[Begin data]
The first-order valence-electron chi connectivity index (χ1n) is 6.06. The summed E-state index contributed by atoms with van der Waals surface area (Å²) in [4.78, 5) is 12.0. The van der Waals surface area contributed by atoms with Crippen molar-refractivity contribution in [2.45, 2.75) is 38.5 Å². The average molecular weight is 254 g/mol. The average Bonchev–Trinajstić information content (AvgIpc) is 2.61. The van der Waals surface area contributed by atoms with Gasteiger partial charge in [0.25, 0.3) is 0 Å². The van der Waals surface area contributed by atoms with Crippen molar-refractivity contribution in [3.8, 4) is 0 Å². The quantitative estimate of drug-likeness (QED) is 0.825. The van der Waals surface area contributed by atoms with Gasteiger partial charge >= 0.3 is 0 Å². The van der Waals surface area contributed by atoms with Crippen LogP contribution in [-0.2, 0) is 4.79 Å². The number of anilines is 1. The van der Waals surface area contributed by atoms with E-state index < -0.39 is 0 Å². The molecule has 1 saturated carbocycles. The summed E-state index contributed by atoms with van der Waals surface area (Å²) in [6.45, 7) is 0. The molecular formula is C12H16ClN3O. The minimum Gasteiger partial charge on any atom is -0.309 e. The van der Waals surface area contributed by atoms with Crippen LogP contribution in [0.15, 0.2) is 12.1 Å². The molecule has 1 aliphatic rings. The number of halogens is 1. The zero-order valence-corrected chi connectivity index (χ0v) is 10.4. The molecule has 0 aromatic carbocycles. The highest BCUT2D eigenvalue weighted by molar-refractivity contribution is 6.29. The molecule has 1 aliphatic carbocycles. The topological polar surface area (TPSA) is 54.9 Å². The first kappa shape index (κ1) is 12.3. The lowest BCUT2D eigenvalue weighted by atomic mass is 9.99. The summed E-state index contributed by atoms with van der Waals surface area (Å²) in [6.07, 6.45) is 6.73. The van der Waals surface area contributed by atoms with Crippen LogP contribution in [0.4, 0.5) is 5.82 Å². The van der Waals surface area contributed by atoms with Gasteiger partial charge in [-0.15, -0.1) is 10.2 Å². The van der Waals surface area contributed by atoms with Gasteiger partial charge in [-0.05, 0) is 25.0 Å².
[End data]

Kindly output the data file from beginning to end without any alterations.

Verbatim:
The first-order valence-electron chi connectivity index (χ1n) is 6.06. The summed E-state index contributed by atoms with van der Waals surface area (Å²) in [4.78, 5) is 12.0. The van der Waals surface area contributed by atoms with Crippen molar-refractivity contribution in [2.45, 2.75) is 38.5 Å². The average molecular weight is 254 g/mol. The average Bonchev–Trinajstić information content (AvgIpc) is 2.61. The van der Waals surface area contributed by atoms with Gasteiger partial charge in [0.25, 0.3) is 0 Å². The van der Waals surface area contributed by atoms with Crippen molar-refractivity contribution in [3.8, 4) is 0 Å². The quantitative estimate of drug-likeness (QED) is 0.825. The van der Waals surface area contributed by atoms with Gasteiger partial charge >= 0.3 is 0 Å². The van der Waals surface area contributed by atoms with Crippen LogP contribution in [-0.2, 0) is 4.79 Å². The number of anilines is 1. The van der Waals surface area contributed by atoms with E-state index < -0.39 is 0 Å². The molecule has 1 saturated carbocycles. The summed E-state index contributed by atoms with van der Waals surface area (Å²) in [6.45, 7) is 0. The molecular formula is C12H16ClN3O. The minimum Gasteiger partial charge on any atom is -0.309 e. The van der Waals surface area contributed by atoms with Crippen LogP contribution in [0.15, 0.2) is 12.1 Å². The molecule has 1 aliphatic rings. The number of halogens is 1. The zero-order valence-corrected chi connectivity index (χ0v) is 10.4. The molecule has 0 aromatic carbocycles. The highest BCUT2D eigenvalue weighted by molar-refractivity contribution is 6.29. The molecule has 1 aliphatic carbocycles. The topological polar surface area (TPSA) is 54.9 Å². The first kappa shape index (κ1) is 12.3. The lowest BCUT2D eigenvalue weighted by atomic mass is 9.99. The summed E-state index contributed by atoms with van der Waals surface area (Å²) in [6.07, 6.45) is 6.73. The van der Waals surface area contributed by atoms with Crippen LogP contribution in [0.4, 0.5) is 5.82 Å². The van der Waals surface area contributed by atoms with Gasteiger partial charge in [-0.15, -0.1) is 10.2 Å². The van der Waals surface area contributed by atoms with Gasteiger partial charge in [-0.05, 0) is 25.0 Å².